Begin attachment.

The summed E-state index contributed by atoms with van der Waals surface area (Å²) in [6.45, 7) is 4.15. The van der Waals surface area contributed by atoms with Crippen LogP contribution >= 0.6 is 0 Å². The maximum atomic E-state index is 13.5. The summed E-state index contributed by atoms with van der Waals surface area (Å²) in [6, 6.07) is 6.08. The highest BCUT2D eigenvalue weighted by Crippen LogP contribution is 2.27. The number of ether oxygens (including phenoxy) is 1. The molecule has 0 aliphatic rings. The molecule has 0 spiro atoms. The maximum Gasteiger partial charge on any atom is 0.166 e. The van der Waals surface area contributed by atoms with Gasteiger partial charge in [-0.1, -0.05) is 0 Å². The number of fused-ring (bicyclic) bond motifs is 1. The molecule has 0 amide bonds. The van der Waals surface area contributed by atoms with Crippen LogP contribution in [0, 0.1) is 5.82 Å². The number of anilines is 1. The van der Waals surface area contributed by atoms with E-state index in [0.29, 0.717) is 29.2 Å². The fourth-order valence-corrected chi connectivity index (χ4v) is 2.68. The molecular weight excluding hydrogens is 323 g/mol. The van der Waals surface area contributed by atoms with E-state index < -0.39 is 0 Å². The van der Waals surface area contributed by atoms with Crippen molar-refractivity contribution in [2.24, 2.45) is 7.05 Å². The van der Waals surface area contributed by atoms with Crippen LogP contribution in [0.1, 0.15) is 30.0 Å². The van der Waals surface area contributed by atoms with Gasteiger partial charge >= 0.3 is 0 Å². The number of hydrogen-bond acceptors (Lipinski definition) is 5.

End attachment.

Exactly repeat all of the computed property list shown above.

The summed E-state index contributed by atoms with van der Waals surface area (Å²) in [6.45, 7) is 4.15. The van der Waals surface area contributed by atoms with Crippen LogP contribution >= 0.6 is 0 Å². The maximum atomic E-state index is 13.5. The summed E-state index contributed by atoms with van der Waals surface area (Å²) in [6, 6.07) is 6.08. The highest BCUT2D eigenvalue weighted by Crippen LogP contribution is 2.27. The number of ether oxygens (including phenoxy) is 1. The molecule has 0 aliphatic rings. The molecule has 0 spiro atoms. The maximum Gasteiger partial charge on any atom is 0.166 e. The van der Waals surface area contributed by atoms with Gasteiger partial charge in [-0.1, -0.05) is 0 Å². The number of fused-ring (bicyclic) bond motifs is 1. The molecule has 0 amide bonds. The van der Waals surface area contributed by atoms with Crippen LogP contribution in [0, 0.1) is 5.82 Å². The number of anilines is 1. The van der Waals surface area contributed by atoms with E-state index in [0.29, 0.717) is 29.2 Å². The fourth-order valence-corrected chi connectivity index (χ4v) is 2.68. The molecular weight excluding hydrogens is 323 g/mol. The van der Waals surface area contributed by atoms with E-state index < -0.39 is 0 Å². The van der Waals surface area contributed by atoms with Crippen molar-refractivity contribution in [2.24, 2.45) is 7.05 Å². The van der Waals surface area contributed by atoms with Crippen LogP contribution in [0.1, 0.15) is 30.0 Å². The van der Waals surface area contributed by atoms with Gasteiger partial charge >= 0.3 is 0 Å². The number of hydrogen-bond acceptors (Lipinski definition) is 5.